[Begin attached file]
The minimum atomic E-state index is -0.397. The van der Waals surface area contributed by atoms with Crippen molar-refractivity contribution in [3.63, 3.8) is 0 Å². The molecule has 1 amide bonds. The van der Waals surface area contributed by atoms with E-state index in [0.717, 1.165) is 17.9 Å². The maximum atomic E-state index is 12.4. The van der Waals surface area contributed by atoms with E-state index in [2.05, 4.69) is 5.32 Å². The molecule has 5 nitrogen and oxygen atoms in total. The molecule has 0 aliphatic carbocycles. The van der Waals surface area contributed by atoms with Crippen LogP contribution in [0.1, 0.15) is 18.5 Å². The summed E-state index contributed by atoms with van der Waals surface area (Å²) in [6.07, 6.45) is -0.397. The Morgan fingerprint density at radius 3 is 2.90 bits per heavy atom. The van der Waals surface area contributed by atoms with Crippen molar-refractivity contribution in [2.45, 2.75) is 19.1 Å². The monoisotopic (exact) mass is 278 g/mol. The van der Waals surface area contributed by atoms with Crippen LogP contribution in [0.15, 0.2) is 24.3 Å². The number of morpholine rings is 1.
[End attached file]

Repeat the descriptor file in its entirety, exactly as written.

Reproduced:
The minimum atomic E-state index is -0.397. The van der Waals surface area contributed by atoms with Crippen molar-refractivity contribution in [3.63, 3.8) is 0 Å². The molecule has 1 amide bonds. The van der Waals surface area contributed by atoms with E-state index in [0.717, 1.165) is 17.9 Å². The maximum atomic E-state index is 12.4. The van der Waals surface area contributed by atoms with E-state index in [2.05, 4.69) is 5.32 Å². The molecule has 5 nitrogen and oxygen atoms in total. The molecule has 0 aliphatic carbocycles. The van der Waals surface area contributed by atoms with Crippen LogP contribution in [0.1, 0.15) is 18.5 Å². The summed E-state index contributed by atoms with van der Waals surface area (Å²) in [6.07, 6.45) is -0.397. The Morgan fingerprint density at radius 3 is 2.90 bits per heavy atom. The van der Waals surface area contributed by atoms with Crippen molar-refractivity contribution in [2.45, 2.75) is 19.1 Å². The monoisotopic (exact) mass is 278 g/mol. The van der Waals surface area contributed by atoms with Crippen LogP contribution in [0.15, 0.2) is 24.3 Å². The number of morpholine rings is 1.